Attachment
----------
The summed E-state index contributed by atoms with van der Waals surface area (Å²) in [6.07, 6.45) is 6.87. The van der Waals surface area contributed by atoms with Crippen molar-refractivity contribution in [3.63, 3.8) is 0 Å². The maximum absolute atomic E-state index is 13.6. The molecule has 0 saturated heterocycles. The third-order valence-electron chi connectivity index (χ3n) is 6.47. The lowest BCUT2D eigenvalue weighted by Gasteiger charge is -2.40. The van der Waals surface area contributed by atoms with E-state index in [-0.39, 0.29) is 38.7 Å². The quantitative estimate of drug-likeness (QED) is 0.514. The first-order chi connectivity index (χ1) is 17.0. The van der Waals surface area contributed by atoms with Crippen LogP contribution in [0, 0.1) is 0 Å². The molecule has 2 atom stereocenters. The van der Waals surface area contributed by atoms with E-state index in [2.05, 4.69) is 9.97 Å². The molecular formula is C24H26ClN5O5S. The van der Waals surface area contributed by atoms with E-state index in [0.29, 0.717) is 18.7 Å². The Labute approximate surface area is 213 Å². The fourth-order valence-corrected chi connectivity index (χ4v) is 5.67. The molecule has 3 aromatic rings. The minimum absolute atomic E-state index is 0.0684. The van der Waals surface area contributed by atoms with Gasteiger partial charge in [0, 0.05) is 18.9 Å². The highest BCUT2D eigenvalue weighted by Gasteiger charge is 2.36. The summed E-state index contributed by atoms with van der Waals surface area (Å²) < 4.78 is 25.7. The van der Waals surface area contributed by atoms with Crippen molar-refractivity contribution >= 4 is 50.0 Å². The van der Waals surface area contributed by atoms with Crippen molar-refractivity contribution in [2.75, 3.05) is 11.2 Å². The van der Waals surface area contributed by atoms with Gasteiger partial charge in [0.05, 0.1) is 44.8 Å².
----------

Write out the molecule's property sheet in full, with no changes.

The summed E-state index contributed by atoms with van der Waals surface area (Å²) in [6.07, 6.45) is 6.87. The van der Waals surface area contributed by atoms with Crippen molar-refractivity contribution in [3.63, 3.8) is 0 Å². The maximum absolute atomic E-state index is 13.6. The molecule has 0 saturated heterocycles. The third-order valence-electron chi connectivity index (χ3n) is 6.47. The lowest BCUT2D eigenvalue weighted by Gasteiger charge is -2.40. The van der Waals surface area contributed by atoms with E-state index in [-0.39, 0.29) is 38.7 Å². The quantitative estimate of drug-likeness (QED) is 0.514. The first-order chi connectivity index (χ1) is 17.0. The van der Waals surface area contributed by atoms with Crippen LogP contribution in [0, 0.1) is 0 Å². The molecule has 2 atom stereocenters. The van der Waals surface area contributed by atoms with E-state index in [2.05, 4.69) is 9.97 Å². The molecular formula is C24H26ClN5O5S. The van der Waals surface area contributed by atoms with E-state index in [0.29, 0.717) is 18.7 Å². The Labute approximate surface area is 213 Å². The fourth-order valence-corrected chi connectivity index (χ4v) is 5.67. The molecule has 3 aromatic rings. The minimum absolute atomic E-state index is 0.0684. The van der Waals surface area contributed by atoms with Gasteiger partial charge in [0, 0.05) is 18.9 Å². The highest BCUT2D eigenvalue weighted by Gasteiger charge is 2.36. The summed E-state index contributed by atoms with van der Waals surface area (Å²) < 4.78 is 25.7. The van der Waals surface area contributed by atoms with Crippen molar-refractivity contribution >= 4 is 50.0 Å². The van der Waals surface area contributed by atoms with Crippen molar-refractivity contribution in [2.75, 3.05) is 11.2 Å². The van der Waals surface area contributed by atoms with Gasteiger partial charge in [0.05, 0.1) is 44.8 Å².